I'm familiar with your potato chip cookies. Absolutely incredible. I have to mention them again, but the article lists many more. Chocolate covered bacon strips, apple and cherry crisps, pineapple bars, peanut butter bars, chocolate cheesecake bites, and an assortment of 121 cupcake flavors. Wow. Of special note though is your community contribution with the food pantry that's open year round and shows that you listen to and participate in meeting the needs of those near you. What more could we ask of a business? Congratulations.
Debbie Glanton: Thank you, appreciate it.
Heidi Higgins: So, what do you see? Can you picture Lovee's five years from now?
Debbie Glanton: Yes. So Paul and I talked about this and we would love to open another location somewhere, maybe a couple more locations. That'sthe plan.
Heidi Higgins: Well, the popularity says that you'll be able to do it. Debbie Glanton of Lovee's Cakes, thank you so much for being on the podcast today. For sharing your experience as you started your own business. And I certainly hope that oneof those Lovee's franchises, Lovee's Cakes franchises ends up in a neighboring state near me. Thank you so much for being here.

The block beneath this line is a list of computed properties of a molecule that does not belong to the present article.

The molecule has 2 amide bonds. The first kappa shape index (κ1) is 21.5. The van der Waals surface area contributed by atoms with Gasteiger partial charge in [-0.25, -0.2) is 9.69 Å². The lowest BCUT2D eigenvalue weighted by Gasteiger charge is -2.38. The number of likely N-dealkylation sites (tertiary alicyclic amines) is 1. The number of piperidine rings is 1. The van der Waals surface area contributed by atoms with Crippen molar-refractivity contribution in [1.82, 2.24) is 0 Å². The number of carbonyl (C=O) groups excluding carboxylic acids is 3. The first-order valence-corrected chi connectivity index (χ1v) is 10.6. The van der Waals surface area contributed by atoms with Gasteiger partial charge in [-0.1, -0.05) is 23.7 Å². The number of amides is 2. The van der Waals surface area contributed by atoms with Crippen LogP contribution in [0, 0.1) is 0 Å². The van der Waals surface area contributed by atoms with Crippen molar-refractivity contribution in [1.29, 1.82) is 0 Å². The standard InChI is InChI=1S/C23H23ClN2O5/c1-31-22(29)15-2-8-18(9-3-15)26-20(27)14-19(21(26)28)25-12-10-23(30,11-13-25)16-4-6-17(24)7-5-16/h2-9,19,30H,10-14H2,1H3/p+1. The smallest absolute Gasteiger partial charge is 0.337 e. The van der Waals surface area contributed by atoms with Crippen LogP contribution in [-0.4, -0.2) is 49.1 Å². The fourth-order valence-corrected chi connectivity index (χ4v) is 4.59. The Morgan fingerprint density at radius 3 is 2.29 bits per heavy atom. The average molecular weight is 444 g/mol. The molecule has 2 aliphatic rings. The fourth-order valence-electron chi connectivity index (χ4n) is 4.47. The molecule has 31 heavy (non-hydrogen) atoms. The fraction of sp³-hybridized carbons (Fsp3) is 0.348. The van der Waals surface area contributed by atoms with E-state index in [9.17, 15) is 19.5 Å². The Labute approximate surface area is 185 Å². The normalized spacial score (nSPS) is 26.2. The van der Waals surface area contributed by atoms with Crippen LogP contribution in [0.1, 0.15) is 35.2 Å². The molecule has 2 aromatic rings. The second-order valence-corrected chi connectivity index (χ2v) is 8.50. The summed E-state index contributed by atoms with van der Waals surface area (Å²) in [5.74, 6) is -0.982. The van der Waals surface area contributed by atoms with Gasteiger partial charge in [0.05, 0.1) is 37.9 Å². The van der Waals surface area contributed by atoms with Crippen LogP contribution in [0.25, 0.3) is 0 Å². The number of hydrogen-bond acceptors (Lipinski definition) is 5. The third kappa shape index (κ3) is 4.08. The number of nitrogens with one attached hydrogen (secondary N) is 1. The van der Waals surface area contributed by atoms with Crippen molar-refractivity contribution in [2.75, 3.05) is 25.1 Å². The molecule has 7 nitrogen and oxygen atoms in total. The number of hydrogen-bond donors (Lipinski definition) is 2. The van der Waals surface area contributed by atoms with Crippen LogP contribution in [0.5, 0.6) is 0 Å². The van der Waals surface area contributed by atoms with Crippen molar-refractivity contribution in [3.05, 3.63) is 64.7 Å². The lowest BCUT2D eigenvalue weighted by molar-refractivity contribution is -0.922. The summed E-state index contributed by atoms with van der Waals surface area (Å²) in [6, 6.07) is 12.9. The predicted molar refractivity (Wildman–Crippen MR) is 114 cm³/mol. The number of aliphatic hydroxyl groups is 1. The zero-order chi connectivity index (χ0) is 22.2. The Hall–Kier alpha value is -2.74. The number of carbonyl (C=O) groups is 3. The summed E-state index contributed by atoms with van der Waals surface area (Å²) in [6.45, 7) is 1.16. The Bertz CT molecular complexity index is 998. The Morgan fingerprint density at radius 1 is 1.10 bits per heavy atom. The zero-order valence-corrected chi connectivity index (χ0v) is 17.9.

Debbie Glanton: Thank you, Heidi. I appreciate it.
Heidi Higgins: Thank you. Thank you for listening to K12 On Learning, sponsored by Stride. To learn more about online public schools, powered by Stride K12, Stride Career Prep programs that foster lifelong learning, or any of the private school or individual course offerings, please go to stridelearning.com or k12.com. Special thanks to 3K Studios for providing the music for us. Remember to subscribe to this podcast, and feel free to leave us a good review. We hope you'll join us next time for K12 On Learning.